Determinants of current job tenure: a cross country comparison
We consider differences in individual job tenure between Australia and Britain using linked data on employees and their workplaces. This linkage enables us to distinguish between the impact of demographic, education, job characteristics, occupation and work environment for the individual, as well as of the workplace in which they work. Whilst the various individual characteristics are, as a group, found to be essentially uncorrelated with the workplace effect, this is not true for women, part-time or non-white employees. We find that the lower tenure rates associated with membership of these groups is also captured by workplace effects suggesting some degree of labour market segmentation, especially so in Britain.
To our knowledge, this item is not available for
download. To find whether it is available, there are three
1. Check below under "Related research" whether another version of this item is available online.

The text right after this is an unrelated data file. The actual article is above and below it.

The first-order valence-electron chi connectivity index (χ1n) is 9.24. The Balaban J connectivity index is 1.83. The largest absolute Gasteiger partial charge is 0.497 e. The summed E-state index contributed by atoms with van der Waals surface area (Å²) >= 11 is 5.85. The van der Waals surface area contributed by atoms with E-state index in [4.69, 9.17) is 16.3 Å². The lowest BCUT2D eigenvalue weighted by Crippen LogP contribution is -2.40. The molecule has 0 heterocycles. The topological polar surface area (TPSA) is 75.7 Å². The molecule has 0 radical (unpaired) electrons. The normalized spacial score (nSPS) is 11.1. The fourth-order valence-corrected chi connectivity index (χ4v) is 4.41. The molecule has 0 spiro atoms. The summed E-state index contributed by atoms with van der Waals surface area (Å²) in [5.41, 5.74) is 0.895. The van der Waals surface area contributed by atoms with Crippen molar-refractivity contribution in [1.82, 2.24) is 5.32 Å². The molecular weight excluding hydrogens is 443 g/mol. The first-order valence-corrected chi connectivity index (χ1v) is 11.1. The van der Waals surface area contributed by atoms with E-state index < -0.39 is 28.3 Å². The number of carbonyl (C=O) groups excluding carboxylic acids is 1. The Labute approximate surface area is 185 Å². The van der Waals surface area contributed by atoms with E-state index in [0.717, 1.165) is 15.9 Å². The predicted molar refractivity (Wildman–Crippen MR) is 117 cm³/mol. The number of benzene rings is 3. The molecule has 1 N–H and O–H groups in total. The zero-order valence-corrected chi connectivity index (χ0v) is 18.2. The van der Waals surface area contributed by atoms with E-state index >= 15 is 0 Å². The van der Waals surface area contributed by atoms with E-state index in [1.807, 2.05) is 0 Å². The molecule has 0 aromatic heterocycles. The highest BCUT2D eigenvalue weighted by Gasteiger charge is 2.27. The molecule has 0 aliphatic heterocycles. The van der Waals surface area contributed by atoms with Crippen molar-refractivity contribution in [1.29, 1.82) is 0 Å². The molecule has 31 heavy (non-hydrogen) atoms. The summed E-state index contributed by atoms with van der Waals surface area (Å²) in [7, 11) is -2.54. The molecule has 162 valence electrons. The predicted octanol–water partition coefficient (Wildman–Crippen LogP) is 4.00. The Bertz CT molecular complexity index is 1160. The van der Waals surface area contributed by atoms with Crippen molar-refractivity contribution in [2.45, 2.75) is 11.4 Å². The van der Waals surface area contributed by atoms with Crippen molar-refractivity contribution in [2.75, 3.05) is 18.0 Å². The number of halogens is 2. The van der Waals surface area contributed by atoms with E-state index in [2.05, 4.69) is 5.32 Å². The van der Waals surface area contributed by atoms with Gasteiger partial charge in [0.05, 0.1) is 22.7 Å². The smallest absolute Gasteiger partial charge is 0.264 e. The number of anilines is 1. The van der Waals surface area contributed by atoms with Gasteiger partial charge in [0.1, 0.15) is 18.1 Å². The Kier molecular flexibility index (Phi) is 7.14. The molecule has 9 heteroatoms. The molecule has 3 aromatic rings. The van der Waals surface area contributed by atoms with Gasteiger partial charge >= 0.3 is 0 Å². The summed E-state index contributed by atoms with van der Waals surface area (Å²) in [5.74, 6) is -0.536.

2. Check on the provider's web page whether it is in fact available.
3. Perform a search for a similarly titled item that would be available.
Volume (Year): 6 (2003)
Issue (Month): 3 (September)
|Contact details of provider:|| Web page: http://business.curtin.edu.au/research/publications/journals/ajle/|
More information through EDIRC
When requesting a correction, please mention this item's handle: RePEc:ozl:journl:v:6:y:2003:i:3:p:435-451. See general information about how to correct material in RePEc.
For technical questions regarding this item, or to correct its authors, title, abstract, bibliographic or download information, contact: (Alan Duncan)
If references are entirely missing, you can add them using this form.